I have been spending a lot of time lately talking to students, friends (many who work for bar providers), and other lawyers about how they felt about their bar review process. Many have mentioned to me that, in hindsight, they don’t think they selected the right bar provider for them. Instead, they selected the bar review course that happened to have a table in their law school hallway or a course that they knew someone else had taken.
To be honest, at the time I signed up for my bar review course I didn’t really know I had any options for my bar prep. And I know I am not alone. Many of us don’t actually select the right bar provider for us—based on our needs, the state bar we are sitting for, or how we study.
I argue, that this is a mistake. Not all law students are the same. Not all bar exams are the same (and likely won’t be for a long time, even as more states adopt the Uniform Bar Exam).
So why do we think we can just pick a bar review provider without considering whether that bar review provider is right for us?
Some law students may not even realize that there are bar review options out there! Sure, there are the large commercial courses that most are familiar with. But technology has opened the door for new bar review providers to jump on the scene—offering remote courses both online or on mobile devices (your iPad or iPhone). And these providers may offer students more flexibility or other review models, which will fit best with their needs. I am not arguing that one provider is necessarily better than another. Remember: Bar review providers are offering different products. So before you commit to a bar review provider, you should think about your needs and research your options.
To help get you started, here are some things you should consider and look into when selecting a bar review provider.
How are the lectures delivered?
Want to sit in a classroom (or hotel ballroom) and listen to live lectures with professors? There is a bar prep program for that. Prefer to sit in your own home and watch lectures online? There is a bar provider for that too. Ask the bar providers questions! And not just general questions, but questions relating to the location where you are planning to take your bar prep course.
How much flexibility do you want in your study schedule?
Want to be told what to do for 8 to 10 weeks of the summer or winter? Or would you prefer more autonomy and flexibility with your schedule? What if you don’t have the full prep period (typically two months) available for study? Make sure your bar provider can support a shorter or more flexible study period.
How much money are you willing to spend?
Let’s be honest: We all are worried about money at the end of law school. And fewer law students are being hired by big firms that will pay for bar prep. So if you are concerned about the price tag of some prep options, do some research! There are more alternative options out there than you think, many at lower price points.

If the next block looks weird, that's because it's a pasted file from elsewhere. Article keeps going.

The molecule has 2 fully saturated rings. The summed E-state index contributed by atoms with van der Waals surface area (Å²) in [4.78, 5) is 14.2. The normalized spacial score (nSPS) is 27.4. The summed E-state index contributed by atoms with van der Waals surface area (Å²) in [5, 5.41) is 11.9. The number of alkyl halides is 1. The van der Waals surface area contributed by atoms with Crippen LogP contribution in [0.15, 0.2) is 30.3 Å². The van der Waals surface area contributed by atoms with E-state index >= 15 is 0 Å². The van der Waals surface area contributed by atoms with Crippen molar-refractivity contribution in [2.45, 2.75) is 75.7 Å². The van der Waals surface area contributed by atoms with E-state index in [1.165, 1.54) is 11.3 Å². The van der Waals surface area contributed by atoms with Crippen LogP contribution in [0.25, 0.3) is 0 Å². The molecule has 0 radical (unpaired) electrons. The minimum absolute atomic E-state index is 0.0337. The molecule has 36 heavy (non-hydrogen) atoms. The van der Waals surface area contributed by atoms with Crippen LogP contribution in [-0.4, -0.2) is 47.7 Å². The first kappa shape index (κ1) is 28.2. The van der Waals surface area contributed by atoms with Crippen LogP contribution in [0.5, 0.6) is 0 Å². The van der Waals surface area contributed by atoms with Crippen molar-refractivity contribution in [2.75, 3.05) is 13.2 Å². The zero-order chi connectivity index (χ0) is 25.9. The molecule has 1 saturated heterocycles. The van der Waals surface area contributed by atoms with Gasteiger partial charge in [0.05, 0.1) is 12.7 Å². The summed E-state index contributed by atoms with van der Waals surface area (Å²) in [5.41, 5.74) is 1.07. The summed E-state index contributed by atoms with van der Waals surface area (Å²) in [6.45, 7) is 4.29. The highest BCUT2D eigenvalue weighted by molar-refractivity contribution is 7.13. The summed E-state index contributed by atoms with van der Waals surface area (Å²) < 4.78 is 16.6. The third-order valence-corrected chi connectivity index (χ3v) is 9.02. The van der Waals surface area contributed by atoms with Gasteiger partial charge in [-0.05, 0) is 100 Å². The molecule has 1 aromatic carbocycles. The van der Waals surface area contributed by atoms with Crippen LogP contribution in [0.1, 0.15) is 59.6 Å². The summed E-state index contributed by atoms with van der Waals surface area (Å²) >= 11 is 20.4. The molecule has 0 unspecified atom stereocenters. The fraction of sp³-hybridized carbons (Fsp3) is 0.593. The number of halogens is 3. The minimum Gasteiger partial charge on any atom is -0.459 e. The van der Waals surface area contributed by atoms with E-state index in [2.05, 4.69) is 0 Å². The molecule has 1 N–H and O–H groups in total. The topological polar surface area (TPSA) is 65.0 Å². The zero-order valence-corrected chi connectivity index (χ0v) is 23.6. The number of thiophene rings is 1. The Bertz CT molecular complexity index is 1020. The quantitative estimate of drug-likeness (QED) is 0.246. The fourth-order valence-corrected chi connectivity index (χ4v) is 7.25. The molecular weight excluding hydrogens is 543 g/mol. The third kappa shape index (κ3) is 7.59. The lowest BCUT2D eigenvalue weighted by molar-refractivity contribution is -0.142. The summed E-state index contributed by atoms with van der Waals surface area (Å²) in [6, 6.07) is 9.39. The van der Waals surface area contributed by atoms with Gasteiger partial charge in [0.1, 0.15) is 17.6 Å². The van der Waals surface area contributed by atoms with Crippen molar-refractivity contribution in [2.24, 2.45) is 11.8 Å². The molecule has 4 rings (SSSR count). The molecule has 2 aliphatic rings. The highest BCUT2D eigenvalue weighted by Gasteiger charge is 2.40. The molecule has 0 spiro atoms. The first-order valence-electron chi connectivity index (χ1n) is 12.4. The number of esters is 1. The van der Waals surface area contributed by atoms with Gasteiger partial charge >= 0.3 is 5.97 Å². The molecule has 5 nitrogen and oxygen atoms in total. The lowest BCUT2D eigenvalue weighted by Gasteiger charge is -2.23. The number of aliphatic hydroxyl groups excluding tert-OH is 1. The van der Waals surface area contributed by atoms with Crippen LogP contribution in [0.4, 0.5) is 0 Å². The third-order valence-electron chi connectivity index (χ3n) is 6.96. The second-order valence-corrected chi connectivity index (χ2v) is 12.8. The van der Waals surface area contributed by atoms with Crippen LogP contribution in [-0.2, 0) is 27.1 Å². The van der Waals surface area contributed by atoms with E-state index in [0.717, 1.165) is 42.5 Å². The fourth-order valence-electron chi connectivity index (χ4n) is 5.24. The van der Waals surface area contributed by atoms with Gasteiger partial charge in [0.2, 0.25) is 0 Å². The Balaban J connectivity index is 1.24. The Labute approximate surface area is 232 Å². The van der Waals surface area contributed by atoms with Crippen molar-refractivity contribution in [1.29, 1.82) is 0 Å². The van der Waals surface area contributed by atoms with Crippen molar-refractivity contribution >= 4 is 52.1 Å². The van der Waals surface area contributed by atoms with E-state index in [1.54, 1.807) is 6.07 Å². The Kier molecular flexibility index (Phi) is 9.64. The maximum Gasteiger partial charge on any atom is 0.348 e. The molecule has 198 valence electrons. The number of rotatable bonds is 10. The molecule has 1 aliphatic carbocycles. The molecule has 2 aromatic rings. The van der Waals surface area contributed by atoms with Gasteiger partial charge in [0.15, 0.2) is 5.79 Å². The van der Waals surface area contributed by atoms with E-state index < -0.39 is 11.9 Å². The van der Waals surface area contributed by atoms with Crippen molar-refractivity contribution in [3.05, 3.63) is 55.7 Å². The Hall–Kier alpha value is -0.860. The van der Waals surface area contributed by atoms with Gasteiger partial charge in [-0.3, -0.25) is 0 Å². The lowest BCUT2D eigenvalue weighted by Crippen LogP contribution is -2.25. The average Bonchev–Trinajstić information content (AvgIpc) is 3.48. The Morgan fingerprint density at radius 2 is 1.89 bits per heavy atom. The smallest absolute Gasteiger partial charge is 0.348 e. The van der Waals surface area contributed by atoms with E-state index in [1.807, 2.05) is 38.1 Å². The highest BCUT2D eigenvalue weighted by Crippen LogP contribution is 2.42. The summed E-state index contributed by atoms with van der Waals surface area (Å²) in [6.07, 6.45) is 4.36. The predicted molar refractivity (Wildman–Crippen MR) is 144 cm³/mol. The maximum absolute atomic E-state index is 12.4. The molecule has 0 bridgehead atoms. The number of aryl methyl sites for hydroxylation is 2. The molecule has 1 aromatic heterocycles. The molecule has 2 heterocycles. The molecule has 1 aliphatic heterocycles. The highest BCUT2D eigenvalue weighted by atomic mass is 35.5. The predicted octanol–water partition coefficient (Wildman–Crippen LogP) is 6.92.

Remember, you can put together the right prep program for you!
You may realize that you need some additional MBE help outside of your bar review provider. So you may want to consider adding a multiple-choice prep program to the mix (see my review of AdaptiBar, for example). Or you may have very specific concerns about writing, leading you to choose a provider that offers a lot of feedback or to hire a one-on-one tutor to help you. Although the single bar preparation package may work for some, it may not work for everyone. The key is to really think through what will work for you.
When do you need to make this decision? Well, NOT in your 1L year!
Some bar review providers encourage you to sign up for a bar review course in your first year. I would recommend that you wait—for a number of reasons.
First, you may not even know which state’s bar exam you are going to take! Each bar is different and you want to pick the prep that sounds best for the requirements of that jurisdiction. Second, you haven’t learned enough about how you take legal tests to determine what is the best way to help you prepare for the biggest legal test of them all! Third, you have no idea what your financial situation will be at the end of law school (whether you are looking at taking out a bar loan or if you might have a firm helping you pay for bar prep). Cost should definitely be a consideration.
Instead, wait until your third year. Try out different provider’s tools if you can. The MPRE is a great opportunity for this, as many providers will let you try out their MPRE prep for free (to win you over for bar prep).
With a little thought and some research, you can make the best decision for you as you go into your bar prep.
Do you have any other recommendations for selecting a bar review provider? If so, leave them in the comments.
Be sure to check out the Bar Exam Toolbox Resource Directory for a list of trusted tutors and bar review programs that we recommend.
Check out these other helpful posts!
- Get Your Bar Admission Paperwork Together.
- Get the MPRE Out of the Way!
- Know Your State Admission Requirements.
- Know Your Graduation Requirements and Sign-up for Bar Electives.